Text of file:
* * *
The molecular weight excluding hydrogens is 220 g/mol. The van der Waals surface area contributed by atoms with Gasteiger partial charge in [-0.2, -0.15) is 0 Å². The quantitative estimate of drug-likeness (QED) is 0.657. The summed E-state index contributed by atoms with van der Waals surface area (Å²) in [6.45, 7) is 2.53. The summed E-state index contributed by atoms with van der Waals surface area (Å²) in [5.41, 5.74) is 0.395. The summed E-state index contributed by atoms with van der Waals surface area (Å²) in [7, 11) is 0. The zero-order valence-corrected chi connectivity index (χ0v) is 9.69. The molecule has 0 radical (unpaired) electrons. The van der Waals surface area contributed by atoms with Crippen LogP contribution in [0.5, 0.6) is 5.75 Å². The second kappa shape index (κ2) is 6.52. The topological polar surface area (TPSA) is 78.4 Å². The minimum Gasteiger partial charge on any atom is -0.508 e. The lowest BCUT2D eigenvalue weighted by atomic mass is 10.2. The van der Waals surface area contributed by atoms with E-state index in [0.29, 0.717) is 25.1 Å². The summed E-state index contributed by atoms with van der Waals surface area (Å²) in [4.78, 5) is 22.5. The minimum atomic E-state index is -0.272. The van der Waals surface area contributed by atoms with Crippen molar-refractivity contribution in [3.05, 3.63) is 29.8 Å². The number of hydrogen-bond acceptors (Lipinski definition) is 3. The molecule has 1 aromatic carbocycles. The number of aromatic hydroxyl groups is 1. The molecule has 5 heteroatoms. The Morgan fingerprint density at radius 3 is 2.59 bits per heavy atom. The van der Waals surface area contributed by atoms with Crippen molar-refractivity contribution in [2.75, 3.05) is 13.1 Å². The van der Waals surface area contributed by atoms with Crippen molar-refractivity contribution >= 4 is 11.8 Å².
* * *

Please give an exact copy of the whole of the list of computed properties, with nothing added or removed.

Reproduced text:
The molecular weight excluding hydrogens is 220 g/mol. The van der Waals surface area contributed by atoms with Gasteiger partial charge in [-0.2, -0.15) is 0 Å². The quantitative estimate of drug-likeness (QED) is 0.657. The summed E-state index contributed by atoms with van der Waals surface area (Å²) in [6.45, 7) is 2.53. The summed E-state index contributed by atoms with van der Waals surface area (Å²) in [5.41, 5.74) is 0.395. The summed E-state index contributed by atoms with van der Waals surface area (Å²) in [7, 11) is 0. The zero-order valence-corrected chi connectivity index (χ0v) is 9.69. The molecule has 0 radical (unpaired) electrons. The van der Waals surface area contributed by atoms with Crippen LogP contribution in [0.5, 0.6) is 5.75 Å². The second kappa shape index (κ2) is 6.52. The topological polar surface area (TPSA) is 78.4 Å². The minimum Gasteiger partial charge on any atom is -0.508 e. The lowest BCUT2D eigenvalue weighted by atomic mass is 10.2. The van der Waals surface area contributed by atoms with E-state index in [0.29, 0.717) is 25.1 Å². The summed E-state index contributed by atoms with van der Waals surface area (Å²) in [4.78, 5) is 22.5. The minimum atomic E-state index is -0.272. The van der Waals surface area contributed by atoms with Crippen molar-refractivity contribution in [3.05, 3.63) is 29.8 Å². The number of hydrogen-bond acceptors (Lipinski definition) is 3. The molecule has 1 aromatic carbocycles. The number of aromatic hydroxyl groups is 1. The molecule has 5 heteroatoms. The Morgan fingerprint density at radius 3 is 2.59 bits per heavy atom. The van der Waals surface area contributed by atoms with Crippen molar-refractivity contribution in [2.75, 3.05) is 13.1 Å². The van der Waals surface area contributed by atoms with Crippen molar-refractivity contribution >= 4 is 11.8 Å².